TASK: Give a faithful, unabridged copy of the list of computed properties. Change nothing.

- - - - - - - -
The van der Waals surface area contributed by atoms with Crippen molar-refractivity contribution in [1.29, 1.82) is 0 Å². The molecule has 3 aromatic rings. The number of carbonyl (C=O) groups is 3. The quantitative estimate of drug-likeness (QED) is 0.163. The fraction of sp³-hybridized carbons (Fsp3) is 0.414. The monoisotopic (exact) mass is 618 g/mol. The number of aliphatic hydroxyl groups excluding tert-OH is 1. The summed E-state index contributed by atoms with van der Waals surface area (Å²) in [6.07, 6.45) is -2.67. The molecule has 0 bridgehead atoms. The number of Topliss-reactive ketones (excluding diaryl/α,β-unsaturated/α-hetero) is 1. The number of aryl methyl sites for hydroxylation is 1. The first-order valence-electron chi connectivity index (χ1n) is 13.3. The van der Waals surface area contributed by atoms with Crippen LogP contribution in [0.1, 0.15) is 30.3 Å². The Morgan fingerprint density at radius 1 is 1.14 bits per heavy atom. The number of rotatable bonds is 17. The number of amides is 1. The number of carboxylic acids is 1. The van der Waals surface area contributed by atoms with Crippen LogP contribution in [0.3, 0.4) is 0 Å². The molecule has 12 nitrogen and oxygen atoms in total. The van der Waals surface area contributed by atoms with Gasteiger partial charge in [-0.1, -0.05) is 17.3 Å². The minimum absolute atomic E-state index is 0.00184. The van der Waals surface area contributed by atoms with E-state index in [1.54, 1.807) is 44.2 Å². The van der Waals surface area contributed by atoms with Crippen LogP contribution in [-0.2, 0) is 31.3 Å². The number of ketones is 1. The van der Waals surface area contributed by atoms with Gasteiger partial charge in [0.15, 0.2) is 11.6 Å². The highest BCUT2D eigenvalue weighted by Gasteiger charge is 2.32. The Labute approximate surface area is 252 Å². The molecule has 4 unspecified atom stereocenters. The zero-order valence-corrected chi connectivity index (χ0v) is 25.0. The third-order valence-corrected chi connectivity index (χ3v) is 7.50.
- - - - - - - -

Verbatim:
The van der Waals surface area contributed by atoms with Crippen molar-refractivity contribution in [1.29, 1.82) is 0 Å². The molecule has 3 aromatic rings. The number of carbonyl (C=O) groups is 3. The quantitative estimate of drug-likeness (QED) is 0.163. The fraction of sp³-hybridized carbons (Fsp3) is 0.414. The monoisotopic (exact) mass is 618 g/mol. The number of aliphatic hydroxyl groups excluding tert-OH is 1. The summed E-state index contributed by atoms with van der Waals surface area (Å²) in [6.07, 6.45) is -2.67. The molecule has 0 bridgehead atoms. The number of Topliss-reactive ketones (excluding diaryl/α,β-unsaturated/α-hetero) is 1. The number of aryl methyl sites for hydroxylation is 1. The first-order valence-electron chi connectivity index (χ1n) is 13.3. The van der Waals surface area contributed by atoms with Crippen LogP contribution in [0.1, 0.15) is 30.3 Å². The Morgan fingerprint density at radius 1 is 1.14 bits per heavy atom. The number of rotatable bonds is 17. The number of amides is 1. The number of carboxylic acids is 1. The van der Waals surface area contributed by atoms with Crippen LogP contribution in [0.3, 0.4) is 0 Å². The molecule has 12 nitrogen and oxygen atoms in total. The van der Waals surface area contributed by atoms with Gasteiger partial charge in [-0.1, -0.05) is 17.3 Å². The minimum absolute atomic E-state index is 0.00184. The van der Waals surface area contributed by atoms with E-state index in [1.54, 1.807) is 44.2 Å². The van der Waals surface area contributed by atoms with Crippen LogP contribution in [-0.2, 0) is 31.3 Å². The number of ketones is 1. The van der Waals surface area contributed by atoms with Gasteiger partial charge in [0.15, 0.2) is 11.6 Å². The highest BCUT2D eigenvalue weighted by Gasteiger charge is 2.32. The Labute approximate surface area is 252 Å². The molecule has 4 unspecified atom stereocenters. The zero-order valence-corrected chi connectivity index (χ0v) is 25.0. The third-order valence-corrected chi connectivity index (χ3v) is 7.50.